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California Lawmakers Target Secrecy of Contaminated Meat Recalls

Wednesday, March 31, 2004
Elisa Odabashian – 415-431-6747

Legislation Targets State’s Secrecy Agreement With USDA That Kept Consumers In the Dark About Mad Cow Disease Infected Beef

(SACRAMENTO, CA) – Earlier this year, news accounts indicated that California was one of seven states that received a shipment of beef products subject to a USDA recall because it included meat and bones from a cow that tested positive for mad cow disease. But California consumers had no way of knowing whether their local grocery store or restaurant received any of these tainted products because the state had agreed to keep that information secret. To prevent this from happening in the future, two state lawmakers have introduced legislation that would ensure consumers are notified of any retail outlets in their community that have received recalled beef or poultry.
“Consumers have a right to know whether the food they are buying could be hazardous to their health,” said Elisa Odabashian, Senior Policy Analyst with Consumers Union’s West Coast Regional Office. “The state’s secrecy agreement with the USDA protects the beef and poultry industry while putting California consumers at risk.”
In 2002, the California Department of Health Services (DHS) signed a Memorandum of Understanding with the USDA agreeing to keep secret the names of the retail outlets selling food subject to beef and poultry recalls. The USDA shares information about retailers that have received tainted beef and poultry only with states that sign such agreements. The agency maintains that secrecy is necessary in order to protect the proprietary interests of the beef and poultry industries. But this policy leaves consumers in the dark about which retail outlets may be selling these hazardous products.
The Memorandum of Understanding requiring secrecy covers all recalls of unsafe beef and poultry – not just the recent recall of beef that tested positive for mad cow disease. Recalls of beef and poultry products tainted with other hazards, such as E.coli, Listeria, and Salmonella, also would be covered by the secrecy agreement.
SB 1585, introduced by Senators Jackie Speier and Mike Machado, would require all beef and poultry product suppliers, distributors and processors who sell meat in California subject to a USDA recall to immediately identify to the state the names and locations of retailers that received these contaminated products. The bill requires the California Department of Health Services to provide this information within 24 hours to local health officials so that they can alert the public. The bill also requires the agency to submit copies of all Memorandum of Understanding pertaining to food and food-related products to the Legislature for review by January 1, 2005.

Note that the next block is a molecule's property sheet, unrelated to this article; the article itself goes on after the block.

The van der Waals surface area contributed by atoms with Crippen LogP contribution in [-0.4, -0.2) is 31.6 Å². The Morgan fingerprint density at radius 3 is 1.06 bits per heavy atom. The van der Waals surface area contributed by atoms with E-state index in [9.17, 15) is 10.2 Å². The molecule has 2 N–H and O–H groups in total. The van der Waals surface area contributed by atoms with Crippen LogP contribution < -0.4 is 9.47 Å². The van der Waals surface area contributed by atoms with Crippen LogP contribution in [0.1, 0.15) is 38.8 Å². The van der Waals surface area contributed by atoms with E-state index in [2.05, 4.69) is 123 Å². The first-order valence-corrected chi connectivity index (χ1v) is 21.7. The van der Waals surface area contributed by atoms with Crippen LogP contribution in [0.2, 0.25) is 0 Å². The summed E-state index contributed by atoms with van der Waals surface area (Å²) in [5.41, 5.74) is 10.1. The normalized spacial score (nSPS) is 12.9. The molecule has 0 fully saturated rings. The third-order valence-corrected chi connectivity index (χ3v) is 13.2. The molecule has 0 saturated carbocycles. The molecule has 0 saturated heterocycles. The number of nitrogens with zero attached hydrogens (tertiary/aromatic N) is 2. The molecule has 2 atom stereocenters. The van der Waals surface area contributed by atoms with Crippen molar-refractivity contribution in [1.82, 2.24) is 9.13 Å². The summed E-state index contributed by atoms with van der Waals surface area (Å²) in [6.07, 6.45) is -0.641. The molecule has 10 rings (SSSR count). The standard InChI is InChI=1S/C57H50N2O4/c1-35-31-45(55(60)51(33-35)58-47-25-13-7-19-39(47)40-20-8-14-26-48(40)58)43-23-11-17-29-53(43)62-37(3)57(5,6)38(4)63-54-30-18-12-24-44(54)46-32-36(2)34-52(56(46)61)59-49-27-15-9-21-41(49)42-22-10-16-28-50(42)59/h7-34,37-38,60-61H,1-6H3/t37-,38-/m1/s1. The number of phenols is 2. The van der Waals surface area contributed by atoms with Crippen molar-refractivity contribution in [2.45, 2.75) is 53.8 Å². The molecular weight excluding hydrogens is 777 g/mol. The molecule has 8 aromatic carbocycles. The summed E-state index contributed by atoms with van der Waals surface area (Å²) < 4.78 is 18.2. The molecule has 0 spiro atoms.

“The USDA should not be coercing states to abide by secrecy agreements about tainted beef and poultry and California officials should not be withholding information about these hazards from consumers,” said Odabashian. “This bill will ensure that the state receives the information it needs to respond to such food recalls and that consumers are properly alerted so they can take steps to protect their health.”
Last week, Senators Machado and Speier introduced another bill that would make California the first state in the nation to require all cattle slaughtered or sold to be certified as testing negative for mad cow disease. SB 1425 requires licensed slaughterers in California to test all cattle carcasses for the deadly brain wasting disease. Under the bill, these carcasses must be embargoed for sale until the slaughterhouse receives test results certifying that the cow was negative for Bovine Spongiform Encephalopathy (BSE). The slaughterhouse would be required to report every positive test result to the State Veterinarian and the USDA. In addition, the bill requires all importers of beef into the state for re-sale to be able to certify that the beef is BSE-negative.
Consumers Union has urged the federal government to vastly expand its testing program, fully ban the feeding of any animal remains to cows, and immediately disclose to states and the public, all retail outlets and restaurants from which meat was recalled because it came from an infected cow.